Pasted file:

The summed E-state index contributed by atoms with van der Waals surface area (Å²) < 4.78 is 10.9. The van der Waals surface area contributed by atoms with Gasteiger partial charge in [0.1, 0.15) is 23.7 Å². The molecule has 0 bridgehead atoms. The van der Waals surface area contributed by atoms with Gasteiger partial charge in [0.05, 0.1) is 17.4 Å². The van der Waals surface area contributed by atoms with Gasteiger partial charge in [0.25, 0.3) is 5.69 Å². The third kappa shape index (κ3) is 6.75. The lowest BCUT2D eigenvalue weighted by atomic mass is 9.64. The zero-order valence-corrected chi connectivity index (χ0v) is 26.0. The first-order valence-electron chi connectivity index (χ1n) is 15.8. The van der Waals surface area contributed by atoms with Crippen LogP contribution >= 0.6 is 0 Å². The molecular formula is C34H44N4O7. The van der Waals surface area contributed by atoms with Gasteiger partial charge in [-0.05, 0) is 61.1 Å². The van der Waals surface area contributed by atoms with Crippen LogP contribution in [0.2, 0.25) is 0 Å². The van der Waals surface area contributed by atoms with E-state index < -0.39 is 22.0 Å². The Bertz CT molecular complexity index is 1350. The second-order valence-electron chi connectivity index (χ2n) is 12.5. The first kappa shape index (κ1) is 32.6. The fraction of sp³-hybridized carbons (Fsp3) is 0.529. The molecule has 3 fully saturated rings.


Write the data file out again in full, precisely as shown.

The summed E-state index contributed by atoms with van der Waals surface area (Å²) < 4.78 is 10.9. The van der Waals surface area contributed by atoms with Gasteiger partial charge in [0.1, 0.15) is 23.7 Å². The molecule has 0 bridgehead atoms. The van der Waals surface area contributed by atoms with Gasteiger partial charge in [0.05, 0.1) is 17.4 Å². The van der Waals surface area contributed by atoms with Gasteiger partial charge in [0.25, 0.3) is 5.69 Å². The third kappa shape index (κ3) is 6.75. The lowest BCUT2D eigenvalue weighted by atomic mass is 9.64. The zero-order valence-corrected chi connectivity index (χ0v) is 26.0. The first-order valence-electron chi connectivity index (χ1n) is 15.8. The van der Waals surface area contributed by atoms with Crippen LogP contribution >= 0.6 is 0 Å². The molecular formula is C34H44N4O7. The van der Waals surface area contributed by atoms with Gasteiger partial charge in [-0.05, 0) is 61.1 Å². The van der Waals surface area contributed by atoms with Crippen LogP contribution in [0.2, 0.25) is 0 Å². The van der Waals surface area contributed by atoms with E-state index < -0.39 is 22.0 Å². The Bertz CT molecular complexity index is 1350. The second-order valence-electron chi connectivity index (χ2n) is 12.5. The first kappa shape index (κ1) is 32.6. The fraction of sp³-hybridized carbons (Fsp3) is 0.529. The molecule has 3 fully saturated rings.